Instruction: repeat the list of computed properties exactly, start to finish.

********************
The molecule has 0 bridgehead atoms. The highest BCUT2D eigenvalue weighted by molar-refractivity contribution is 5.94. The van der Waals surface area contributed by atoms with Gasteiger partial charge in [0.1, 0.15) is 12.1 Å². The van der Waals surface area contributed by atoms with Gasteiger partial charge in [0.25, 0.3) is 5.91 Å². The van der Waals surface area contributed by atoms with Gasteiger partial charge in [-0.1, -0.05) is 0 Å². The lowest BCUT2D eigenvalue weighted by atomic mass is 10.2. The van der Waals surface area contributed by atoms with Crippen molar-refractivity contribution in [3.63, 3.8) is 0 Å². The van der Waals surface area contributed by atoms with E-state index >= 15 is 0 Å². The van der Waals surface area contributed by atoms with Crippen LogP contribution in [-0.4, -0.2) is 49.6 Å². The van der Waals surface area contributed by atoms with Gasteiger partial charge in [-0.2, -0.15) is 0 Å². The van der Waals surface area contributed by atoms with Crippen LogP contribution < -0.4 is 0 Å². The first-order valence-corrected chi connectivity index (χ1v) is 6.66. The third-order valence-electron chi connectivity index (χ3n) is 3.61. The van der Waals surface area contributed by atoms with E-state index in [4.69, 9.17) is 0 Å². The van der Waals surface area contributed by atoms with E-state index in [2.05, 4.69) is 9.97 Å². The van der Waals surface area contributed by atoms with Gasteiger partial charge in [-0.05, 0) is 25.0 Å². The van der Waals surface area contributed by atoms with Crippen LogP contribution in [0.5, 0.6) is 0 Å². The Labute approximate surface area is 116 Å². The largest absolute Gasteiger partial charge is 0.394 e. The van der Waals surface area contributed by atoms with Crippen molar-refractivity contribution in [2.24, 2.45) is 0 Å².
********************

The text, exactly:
The molecule has 0 bridgehead atoms. The highest BCUT2D eigenvalue weighted by molar-refractivity contribution is 5.94. The van der Waals surface area contributed by atoms with Gasteiger partial charge in [0.1, 0.15) is 12.1 Å². The van der Waals surface area contributed by atoms with Gasteiger partial charge in [0.25, 0.3) is 5.91 Å². The van der Waals surface area contributed by atoms with Gasteiger partial charge in [-0.1, -0.05) is 0 Å². The lowest BCUT2D eigenvalue weighted by atomic mass is 10.2. The van der Waals surface area contributed by atoms with Crippen molar-refractivity contribution in [3.63, 3.8) is 0 Å². The van der Waals surface area contributed by atoms with E-state index >= 15 is 0 Å². The van der Waals surface area contributed by atoms with Crippen LogP contribution in [-0.4, -0.2) is 49.6 Å². The van der Waals surface area contributed by atoms with Gasteiger partial charge in [-0.2, -0.15) is 0 Å². The van der Waals surface area contributed by atoms with Crippen LogP contribution < -0.4 is 0 Å². The first-order valence-corrected chi connectivity index (χ1v) is 6.66. The third-order valence-electron chi connectivity index (χ3n) is 3.61. The van der Waals surface area contributed by atoms with E-state index in [4.69, 9.17) is 0 Å². The van der Waals surface area contributed by atoms with E-state index in [2.05, 4.69) is 9.97 Å². The van der Waals surface area contributed by atoms with Gasteiger partial charge in [-0.05, 0) is 25.0 Å². The van der Waals surface area contributed by atoms with Crippen LogP contribution in [0.5, 0.6) is 0 Å². The Labute approximate surface area is 116 Å². The largest absolute Gasteiger partial charge is 0.394 e. The van der Waals surface area contributed by atoms with Crippen molar-refractivity contribution in [2.24, 2.45) is 0 Å².